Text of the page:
WATCH: What Is The Meaning Of Bastille's Pompeii?
14 July 2018, 06:00 | Updated: 14 July 2018, 06:01
Watch as Bastille's Dan Smith explains the dark inspiration behind one of the band's biggest tracks.
Bastille's Pompeii was the fourth single to come from their debut album, Bad Blood.
Released on 12 January 2013, the track reached number 2 on the UK Chart, making it the band's highest charting single to date alongside their The Rhythm of the Night re-imagining, Of The Night.
Watch the video for Pompeii below:
But what's the meaning behind one of their biggest tracks?
Watch our video above to find out.
It turns out, the song is aptly name as it was inspired by the eruption of Mount Vesuvius in Pompeii.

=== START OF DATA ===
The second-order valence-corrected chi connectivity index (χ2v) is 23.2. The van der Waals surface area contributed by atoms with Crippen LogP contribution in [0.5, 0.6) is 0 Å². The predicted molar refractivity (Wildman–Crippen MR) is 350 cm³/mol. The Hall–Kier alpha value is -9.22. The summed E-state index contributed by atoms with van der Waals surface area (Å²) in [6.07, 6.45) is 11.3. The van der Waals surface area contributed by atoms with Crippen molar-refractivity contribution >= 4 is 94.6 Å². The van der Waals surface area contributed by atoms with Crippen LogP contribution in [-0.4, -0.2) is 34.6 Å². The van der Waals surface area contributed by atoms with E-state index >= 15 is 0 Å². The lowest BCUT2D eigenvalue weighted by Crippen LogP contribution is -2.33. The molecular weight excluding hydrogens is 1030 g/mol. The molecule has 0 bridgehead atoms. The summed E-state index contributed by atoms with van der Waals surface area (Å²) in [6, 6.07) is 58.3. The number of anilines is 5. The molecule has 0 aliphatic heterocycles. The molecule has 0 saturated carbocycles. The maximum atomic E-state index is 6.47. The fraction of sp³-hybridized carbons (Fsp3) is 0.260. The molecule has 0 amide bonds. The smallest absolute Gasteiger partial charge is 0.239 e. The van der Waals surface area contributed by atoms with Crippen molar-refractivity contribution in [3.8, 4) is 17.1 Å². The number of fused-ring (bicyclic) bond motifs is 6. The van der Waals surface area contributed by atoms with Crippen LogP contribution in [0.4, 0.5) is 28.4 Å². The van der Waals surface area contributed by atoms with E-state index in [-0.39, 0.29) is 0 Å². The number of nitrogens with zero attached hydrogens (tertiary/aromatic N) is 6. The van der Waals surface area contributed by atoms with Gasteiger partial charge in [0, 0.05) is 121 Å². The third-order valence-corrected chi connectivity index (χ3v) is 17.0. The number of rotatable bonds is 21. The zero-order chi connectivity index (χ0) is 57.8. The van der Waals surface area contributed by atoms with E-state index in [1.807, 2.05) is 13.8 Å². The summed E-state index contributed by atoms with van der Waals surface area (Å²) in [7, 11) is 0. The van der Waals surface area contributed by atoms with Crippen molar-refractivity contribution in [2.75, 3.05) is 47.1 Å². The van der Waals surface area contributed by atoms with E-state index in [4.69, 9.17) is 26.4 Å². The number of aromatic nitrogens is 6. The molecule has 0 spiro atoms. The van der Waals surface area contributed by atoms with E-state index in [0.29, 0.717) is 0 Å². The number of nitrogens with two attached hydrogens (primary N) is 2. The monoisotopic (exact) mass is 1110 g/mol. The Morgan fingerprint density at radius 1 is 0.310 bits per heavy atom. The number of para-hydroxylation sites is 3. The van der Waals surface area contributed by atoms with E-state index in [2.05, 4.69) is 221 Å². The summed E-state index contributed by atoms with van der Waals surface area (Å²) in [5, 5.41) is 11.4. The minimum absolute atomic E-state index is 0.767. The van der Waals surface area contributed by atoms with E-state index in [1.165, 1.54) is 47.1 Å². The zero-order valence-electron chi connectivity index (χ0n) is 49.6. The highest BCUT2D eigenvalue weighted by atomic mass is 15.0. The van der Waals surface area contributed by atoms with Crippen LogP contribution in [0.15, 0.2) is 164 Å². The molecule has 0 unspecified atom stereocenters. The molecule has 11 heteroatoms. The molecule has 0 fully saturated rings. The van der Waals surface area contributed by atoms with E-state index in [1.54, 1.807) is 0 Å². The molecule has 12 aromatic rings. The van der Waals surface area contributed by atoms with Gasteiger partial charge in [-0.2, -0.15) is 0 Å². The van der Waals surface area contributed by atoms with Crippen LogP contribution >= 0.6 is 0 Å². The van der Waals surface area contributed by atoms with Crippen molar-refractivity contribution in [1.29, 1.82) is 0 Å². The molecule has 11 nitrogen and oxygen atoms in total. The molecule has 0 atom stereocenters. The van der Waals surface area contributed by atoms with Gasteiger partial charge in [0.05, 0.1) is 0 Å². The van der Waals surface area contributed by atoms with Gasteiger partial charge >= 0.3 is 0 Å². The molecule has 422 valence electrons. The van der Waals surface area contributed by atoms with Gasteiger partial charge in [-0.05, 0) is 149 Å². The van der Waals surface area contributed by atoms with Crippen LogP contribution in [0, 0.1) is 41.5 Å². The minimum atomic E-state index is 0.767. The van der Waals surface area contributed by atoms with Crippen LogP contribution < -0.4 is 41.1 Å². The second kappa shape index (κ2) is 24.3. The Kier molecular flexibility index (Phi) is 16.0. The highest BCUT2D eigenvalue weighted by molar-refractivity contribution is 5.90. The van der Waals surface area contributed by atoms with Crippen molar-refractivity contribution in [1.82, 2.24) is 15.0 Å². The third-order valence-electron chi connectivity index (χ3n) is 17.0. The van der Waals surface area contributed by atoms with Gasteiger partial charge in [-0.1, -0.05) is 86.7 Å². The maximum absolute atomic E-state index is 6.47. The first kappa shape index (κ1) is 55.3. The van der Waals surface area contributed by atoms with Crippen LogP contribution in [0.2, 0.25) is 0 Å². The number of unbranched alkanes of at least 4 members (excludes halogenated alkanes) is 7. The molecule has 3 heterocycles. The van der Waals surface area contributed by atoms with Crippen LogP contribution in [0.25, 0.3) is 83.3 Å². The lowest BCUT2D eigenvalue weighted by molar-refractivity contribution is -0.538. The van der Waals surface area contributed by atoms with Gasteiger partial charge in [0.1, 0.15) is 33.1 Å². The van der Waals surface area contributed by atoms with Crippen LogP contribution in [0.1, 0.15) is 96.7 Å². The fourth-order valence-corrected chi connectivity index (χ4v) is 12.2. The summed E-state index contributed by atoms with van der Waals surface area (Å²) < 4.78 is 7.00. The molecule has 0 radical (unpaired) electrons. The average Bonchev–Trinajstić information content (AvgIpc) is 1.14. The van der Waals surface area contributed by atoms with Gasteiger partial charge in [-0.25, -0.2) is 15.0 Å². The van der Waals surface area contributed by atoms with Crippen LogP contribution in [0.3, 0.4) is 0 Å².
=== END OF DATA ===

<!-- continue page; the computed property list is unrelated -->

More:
Bastille's frontman Dan Smith revealed all to Radio X: " I was reading a book that had some picture of the people who got caught up in the volcanic eruption.
"And it's just such a kind of dark powerful image, and it got me thinking about how boring it must have been emotionally after the event. To be sort of stuck in that same position for hundreds and hundreds of years.
"So, the song is sort of an imaginary conversation between these two people who are stuck next to each other in their sort of tragic death pose".
He added, jokingly: "Which you know is just your kind of average pop song topic!"
Bastille recently revealed new material in Quarter Past Midnight, which is out everywhere from Wednesday (9 May) and will be played by Radio X's Gordon Smart, so tune in from 7pm.